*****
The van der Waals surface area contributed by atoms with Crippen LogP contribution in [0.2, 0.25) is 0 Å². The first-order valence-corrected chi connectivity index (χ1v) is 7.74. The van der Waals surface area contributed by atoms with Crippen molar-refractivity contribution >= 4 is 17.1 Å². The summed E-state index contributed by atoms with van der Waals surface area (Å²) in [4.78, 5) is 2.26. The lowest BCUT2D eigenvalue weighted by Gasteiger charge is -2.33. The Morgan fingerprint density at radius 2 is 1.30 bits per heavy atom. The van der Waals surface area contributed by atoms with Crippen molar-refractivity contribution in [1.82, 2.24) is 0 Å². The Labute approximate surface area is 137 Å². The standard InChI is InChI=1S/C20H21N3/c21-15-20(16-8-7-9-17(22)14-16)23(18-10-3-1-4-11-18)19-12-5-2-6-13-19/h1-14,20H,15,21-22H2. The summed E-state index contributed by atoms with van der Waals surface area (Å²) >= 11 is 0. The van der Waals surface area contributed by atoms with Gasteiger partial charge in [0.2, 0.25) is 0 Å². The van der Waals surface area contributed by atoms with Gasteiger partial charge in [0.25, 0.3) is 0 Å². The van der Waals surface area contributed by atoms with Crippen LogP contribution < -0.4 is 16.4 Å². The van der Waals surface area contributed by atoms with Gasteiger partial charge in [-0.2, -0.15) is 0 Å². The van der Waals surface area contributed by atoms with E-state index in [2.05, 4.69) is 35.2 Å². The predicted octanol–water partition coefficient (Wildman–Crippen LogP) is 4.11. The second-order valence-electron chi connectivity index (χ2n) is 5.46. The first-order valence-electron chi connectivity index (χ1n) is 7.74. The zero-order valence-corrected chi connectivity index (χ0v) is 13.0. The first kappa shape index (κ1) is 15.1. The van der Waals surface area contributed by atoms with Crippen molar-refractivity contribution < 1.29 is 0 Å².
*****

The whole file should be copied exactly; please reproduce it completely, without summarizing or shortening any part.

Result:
The van der Waals surface area contributed by atoms with Crippen LogP contribution in [0.2, 0.25) is 0 Å². The first-order valence-corrected chi connectivity index (χ1v) is 7.74. The van der Waals surface area contributed by atoms with Crippen molar-refractivity contribution >= 4 is 17.1 Å². The summed E-state index contributed by atoms with van der Waals surface area (Å²) in [4.78, 5) is 2.26. The lowest BCUT2D eigenvalue weighted by Gasteiger charge is -2.33. The Morgan fingerprint density at radius 2 is 1.30 bits per heavy atom. The van der Waals surface area contributed by atoms with Crippen molar-refractivity contribution in [1.82, 2.24) is 0 Å². The Labute approximate surface area is 137 Å². The standard InChI is InChI=1S/C20H21N3/c21-15-20(16-8-7-9-17(22)14-16)23(18-10-3-1-4-11-18)19-12-5-2-6-13-19/h1-14,20H,15,21-22H2. The summed E-state index contributed by atoms with van der Waals surface area (Å²) >= 11 is 0. The van der Waals surface area contributed by atoms with Gasteiger partial charge in [0.2, 0.25) is 0 Å². The van der Waals surface area contributed by atoms with Gasteiger partial charge in [0.25, 0.3) is 0 Å². The van der Waals surface area contributed by atoms with Crippen LogP contribution < -0.4 is 16.4 Å². The van der Waals surface area contributed by atoms with Gasteiger partial charge in [-0.2, -0.15) is 0 Å². The van der Waals surface area contributed by atoms with E-state index in [2.05, 4.69) is 35.2 Å². The predicted octanol–water partition coefficient (Wildman–Crippen LogP) is 4.11. The second-order valence-electron chi connectivity index (χ2n) is 5.46. The first-order valence-electron chi connectivity index (χ1n) is 7.74. The zero-order valence-corrected chi connectivity index (χ0v) is 13.0. The first kappa shape index (κ1) is 15.1. The van der Waals surface area contributed by atoms with Crippen molar-refractivity contribution < 1.29 is 0 Å².